Thinkpad: Ideas—Old, New & Recycled
We got a bunch of interesting ideas to think about this week—some old, some new and others recycled.
Take the government’s “asset monetisation plan.” The idea is to unlock about Rs 6 lakh crore in financing via this and channel it into fresh greenfield projects.
The details will tell you that this isn’t so much monetisation. Perhaps the government didn’t think it had the political capital to push through large scale asset sales at this stage. And so it is essentially planning to bring in concessionaires for various projects across sectors.
Most veterans saw this as recycling of the public-private partnerships of previous years. Nothing wrong with that, as long as it yields something useful.
Vinayak Chatterjee of Feedback Infra called it "PPP By The Side-Door" and cautioned that investor confidence in this format is low. And so the government must take urgent steps to completely revamp the PPP environment and ecosystem, he said in this piece.
Rajiv Lall, who headed the erstwhile IDFC Ltd., had a similar take. It's PPP "Turned On Its Head," he wrote. He suggested revamping concessionaire agreements, setting clear quality benchmarks for assets handed over and a dispute resolution mechanism to get the plan moving.
Both pointed to the report of the Vijay Kelkar Committee report on PPPs from 2015 as a good place to start looking for suggestions.
Ah, those old committee reports! Keep ém coming; you never know when you'll need them.
There have been some interesting ideas out in the world of new (old) finance as well.
One which created considerable debate (at least in the virtual world of Twitter) was Google Pay's tie-up to provide third-party fixed deposit services. Google Pay is essentially providing an interface, even as the deposits continue to be held by the banks they tie-up with.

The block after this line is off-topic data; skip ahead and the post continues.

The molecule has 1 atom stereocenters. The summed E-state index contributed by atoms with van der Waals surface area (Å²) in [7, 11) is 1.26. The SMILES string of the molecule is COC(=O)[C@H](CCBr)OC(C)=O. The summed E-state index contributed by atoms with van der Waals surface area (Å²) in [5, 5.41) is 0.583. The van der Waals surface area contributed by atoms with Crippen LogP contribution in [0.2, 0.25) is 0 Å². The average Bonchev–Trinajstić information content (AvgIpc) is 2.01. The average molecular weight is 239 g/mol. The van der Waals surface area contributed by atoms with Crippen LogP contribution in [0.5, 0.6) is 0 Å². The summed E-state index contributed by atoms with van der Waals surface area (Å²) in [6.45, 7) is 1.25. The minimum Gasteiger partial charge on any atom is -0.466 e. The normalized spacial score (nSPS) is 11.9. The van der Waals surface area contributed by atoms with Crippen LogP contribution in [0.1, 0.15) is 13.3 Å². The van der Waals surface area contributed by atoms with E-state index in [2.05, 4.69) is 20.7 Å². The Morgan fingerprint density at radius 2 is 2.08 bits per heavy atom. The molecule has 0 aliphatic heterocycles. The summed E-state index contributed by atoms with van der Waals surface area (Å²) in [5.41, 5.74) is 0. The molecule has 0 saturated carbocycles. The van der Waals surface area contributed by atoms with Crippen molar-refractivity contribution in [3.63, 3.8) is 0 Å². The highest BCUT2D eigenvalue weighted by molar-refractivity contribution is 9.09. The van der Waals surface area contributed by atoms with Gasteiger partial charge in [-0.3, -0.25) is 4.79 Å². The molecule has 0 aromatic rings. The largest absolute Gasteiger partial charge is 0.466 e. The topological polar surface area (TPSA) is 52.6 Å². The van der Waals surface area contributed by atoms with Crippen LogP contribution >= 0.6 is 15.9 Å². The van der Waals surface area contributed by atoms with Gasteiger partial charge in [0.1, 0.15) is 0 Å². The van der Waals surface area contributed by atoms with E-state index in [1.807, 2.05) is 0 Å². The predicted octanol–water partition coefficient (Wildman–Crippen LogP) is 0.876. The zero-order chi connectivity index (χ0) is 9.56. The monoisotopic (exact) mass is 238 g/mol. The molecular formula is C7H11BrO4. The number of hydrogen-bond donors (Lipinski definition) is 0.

The idea is that if you can reduce friction in opening, closing, moving fixed deposits, you will see more frequent flow of this pool of money between banks. In particular, smaller, newer lenders will be able to wean-away depositors from their legacy banks, perhaps by offering higher rates.
Will there be a large behavioural shift if you can move money around with a couple of clicks?
Thinkpad is skeptical. While some depositors may move this pool of funds around to earn more interest, most use fixed deposits as the emergency, easily liquidated corpus. Book it, forget it, till you need it.
We could be wrong though. As investor Anupam Gupta said in a recent conversation on another similar subject, UI/UX is what matters most to this generation.
The debate over buy-now-pay-later or BNPL is similar. Will you buy something just because there is easy financing available? Maybe you will. But hopefully you will remember that it is credit (and it is!). Eventually you have to pay it.
BNPL, as Stephen Mihm, writes is an "innovation that is 200 years old". "This may seem cutting edge to the youngsters, but it’s nothing but a reboot of a credit system their great-great grandparents knew and loved: the installment plan."
On the matter of innovation in finance, a Twitter user, usefully reminded us of John Kenneth Galbraith’s words. “...financial operations do not lend themselves to innovation. What is recurrently so described and celebrated is, without exception, a small variation on an established design, one that owes its distinctive character to the aforementioned brevity of the financial memory.”
Before Thinkpad is dubbed as old, crotchety and always skeptical, here's an idea that did sound new and useful.
The Securities and Exchange Board of India, this week, issued a circular on monitoring of bond covenants and securities using blockchain or distributed ledger technology. This sounds like much-needed innovation.
Debt fund managers and banks are often heard complaining about the quality of monitoring by debenture trustees. The issue is particularly relevant for covered bonds which are picking up in India. Sebi's plan can help ease some of these concerns if implemented well.
Before we sign off, as discussed extensively in Thinkpad last week, the Fed taper is approaching. Chair Jerome Powell has signaled that asset purchases could slow later this year. The market, so far, is seeing it as a "dovish taper". A taper without the tantrum, as this article puts it.
Till next week.